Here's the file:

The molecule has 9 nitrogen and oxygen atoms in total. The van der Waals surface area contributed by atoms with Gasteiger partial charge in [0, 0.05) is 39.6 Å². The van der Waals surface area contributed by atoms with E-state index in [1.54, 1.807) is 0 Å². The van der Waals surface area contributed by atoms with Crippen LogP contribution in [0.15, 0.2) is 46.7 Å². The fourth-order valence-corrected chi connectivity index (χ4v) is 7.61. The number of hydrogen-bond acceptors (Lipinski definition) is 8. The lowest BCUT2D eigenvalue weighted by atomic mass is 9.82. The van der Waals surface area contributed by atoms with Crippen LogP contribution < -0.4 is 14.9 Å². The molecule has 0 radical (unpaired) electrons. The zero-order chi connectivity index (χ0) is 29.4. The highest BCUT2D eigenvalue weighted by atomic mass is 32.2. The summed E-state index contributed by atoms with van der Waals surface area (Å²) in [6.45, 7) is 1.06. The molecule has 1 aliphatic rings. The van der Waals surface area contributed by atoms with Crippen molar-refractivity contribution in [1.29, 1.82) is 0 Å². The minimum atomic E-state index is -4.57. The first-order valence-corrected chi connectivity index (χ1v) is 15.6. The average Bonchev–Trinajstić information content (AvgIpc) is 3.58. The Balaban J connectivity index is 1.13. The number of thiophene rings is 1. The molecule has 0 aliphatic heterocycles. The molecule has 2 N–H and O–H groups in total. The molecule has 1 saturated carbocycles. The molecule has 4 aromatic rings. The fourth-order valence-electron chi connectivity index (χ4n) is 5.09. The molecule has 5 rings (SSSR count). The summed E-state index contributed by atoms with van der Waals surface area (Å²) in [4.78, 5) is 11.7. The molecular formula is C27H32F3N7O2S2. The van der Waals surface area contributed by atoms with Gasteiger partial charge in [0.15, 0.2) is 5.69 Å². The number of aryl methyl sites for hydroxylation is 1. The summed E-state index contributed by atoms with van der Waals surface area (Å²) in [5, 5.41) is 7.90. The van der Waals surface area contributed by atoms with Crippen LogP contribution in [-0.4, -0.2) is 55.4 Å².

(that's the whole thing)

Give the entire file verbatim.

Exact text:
The molecule has 9 nitrogen and oxygen atoms in total. The van der Waals surface area contributed by atoms with Gasteiger partial charge in [0, 0.05) is 39.6 Å². The van der Waals surface area contributed by atoms with E-state index in [1.54, 1.807) is 0 Å². The van der Waals surface area contributed by atoms with Crippen LogP contribution in [0.15, 0.2) is 46.7 Å². The fourth-order valence-corrected chi connectivity index (χ4v) is 7.61. The number of hydrogen-bond acceptors (Lipinski definition) is 8. The lowest BCUT2D eigenvalue weighted by atomic mass is 9.82. The van der Waals surface area contributed by atoms with Crippen LogP contribution < -0.4 is 14.9 Å². The molecule has 0 radical (unpaired) electrons. The zero-order chi connectivity index (χ0) is 29.4. The highest BCUT2D eigenvalue weighted by atomic mass is 32.2. The summed E-state index contributed by atoms with van der Waals surface area (Å²) in [6.45, 7) is 1.06. The molecule has 1 aliphatic rings. The van der Waals surface area contributed by atoms with Crippen molar-refractivity contribution in [1.29, 1.82) is 0 Å². The minimum atomic E-state index is -4.57. The first-order valence-corrected chi connectivity index (χ1v) is 15.6. The average Bonchev–Trinajstić information content (AvgIpc) is 3.58. The Balaban J connectivity index is 1.13. The number of thiophene rings is 1. The molecule has 0 aliphatic heterocycles. The molecule has 2 N–H and O–H groups in total. The molecule has 1 saturated carbocycles. The molecule has 4 aromatic rings. The fourth-order valence-electron chi connectivity index (χ4n) is 5.09. The molecule has 5 rings (SSSR count). The summed E-state index contributed by atoms with van der Waals surface area (Å²) in [4.78, 5) is 11.7. The molecular formula is C27H32F3N7O2S2. The van der Waals surface area contributed by atoms with Gasteiger partial charge in [0.15, 0.2) is 5.69 Å². The number of aryl methyl sites for hydroxylation is 1. The summed E-state index contributed by atoms with van der Waals surface area (Å²) in [5, 5.41) is 7.90. The van der Waals surface area contributed by atoms with Crippen LogP contribution in [-0.4, -0.2) is 55.4 Å².